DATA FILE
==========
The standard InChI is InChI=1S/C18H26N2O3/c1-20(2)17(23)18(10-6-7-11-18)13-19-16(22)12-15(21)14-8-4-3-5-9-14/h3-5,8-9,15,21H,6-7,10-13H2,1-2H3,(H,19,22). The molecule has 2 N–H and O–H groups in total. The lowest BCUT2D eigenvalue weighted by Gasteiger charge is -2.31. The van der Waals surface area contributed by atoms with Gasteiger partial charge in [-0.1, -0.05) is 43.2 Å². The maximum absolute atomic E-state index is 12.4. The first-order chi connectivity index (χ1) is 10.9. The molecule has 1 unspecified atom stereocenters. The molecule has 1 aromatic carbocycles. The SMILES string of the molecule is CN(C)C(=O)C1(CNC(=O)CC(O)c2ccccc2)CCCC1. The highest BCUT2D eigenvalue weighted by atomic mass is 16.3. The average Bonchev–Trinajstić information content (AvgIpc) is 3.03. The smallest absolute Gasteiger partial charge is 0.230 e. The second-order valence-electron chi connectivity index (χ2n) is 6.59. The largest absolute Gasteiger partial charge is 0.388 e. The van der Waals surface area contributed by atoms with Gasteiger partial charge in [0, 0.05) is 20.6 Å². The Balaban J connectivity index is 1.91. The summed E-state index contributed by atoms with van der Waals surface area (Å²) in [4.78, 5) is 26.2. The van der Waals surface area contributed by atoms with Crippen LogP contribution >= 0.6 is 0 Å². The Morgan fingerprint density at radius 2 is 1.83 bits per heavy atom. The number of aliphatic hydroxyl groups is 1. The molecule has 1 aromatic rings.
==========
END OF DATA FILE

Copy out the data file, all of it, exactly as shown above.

The standard InChI is InChI=1S/C18H26N2O3/c1-20(2)17(23)18(10-6-7-11-18)13-19-16(22)12-15(21)14-8-4-3-5-9-14/h3-5,8-9,15,21H,6-7,10-13H2,1-2H3,(H,19,22). The molecule has 2 N–H and O–H groups in total. The lowest BCUT2D eigenvalue weighted by Gasteiger charge is -2.31. The van der Waals surface area contributed by atoms with Gasteiger partial charge in [-0.1, -0.05) is 43.2 Å². The maximum absolute atomic E-state index is 12.4. The first-order chi connectivity index (χ1) is 10.9. The molecule has 1 unspecified atom stereocenters. The molecule has 1 aromatic carbocycles. The SMILES string of the molecule is CN(C)C(=O)C1(CNC(=O)CC(O)c2ccccc2)CCCC1. The highest BCUT2D eigenvalue weighted by atomic mass is 16.3. The average Bonchev–Trinajstić information content (AvgIpc) is 3.03. The smallest absolute Gasteiger partial charge is 0.230 e. The second-order valence-electron chi connectivity index (χ2n) is 6.59. The largest absolute Gasteiger partial charge is 0.388 e. The van der Waals surface area contributed by atoms with Gasteiger partial charge in [0, 0.05) is 20.6 Å². The Balaban J connectivity index is 1.91. The summed E-state index contributed by atoms with van der Waals surface area (Å²) in [4.78, 5) is 26.2. The van der Waals surface area contributed by atoms with Crippen LogP contribution >= 0.6 is 0 Å². The Morgan fingerprint density at radius 2 is 1.83 bits per heavy atom. The number of aliphatic hydroxyl groups is 1. The molecule has 1 aromatic rings.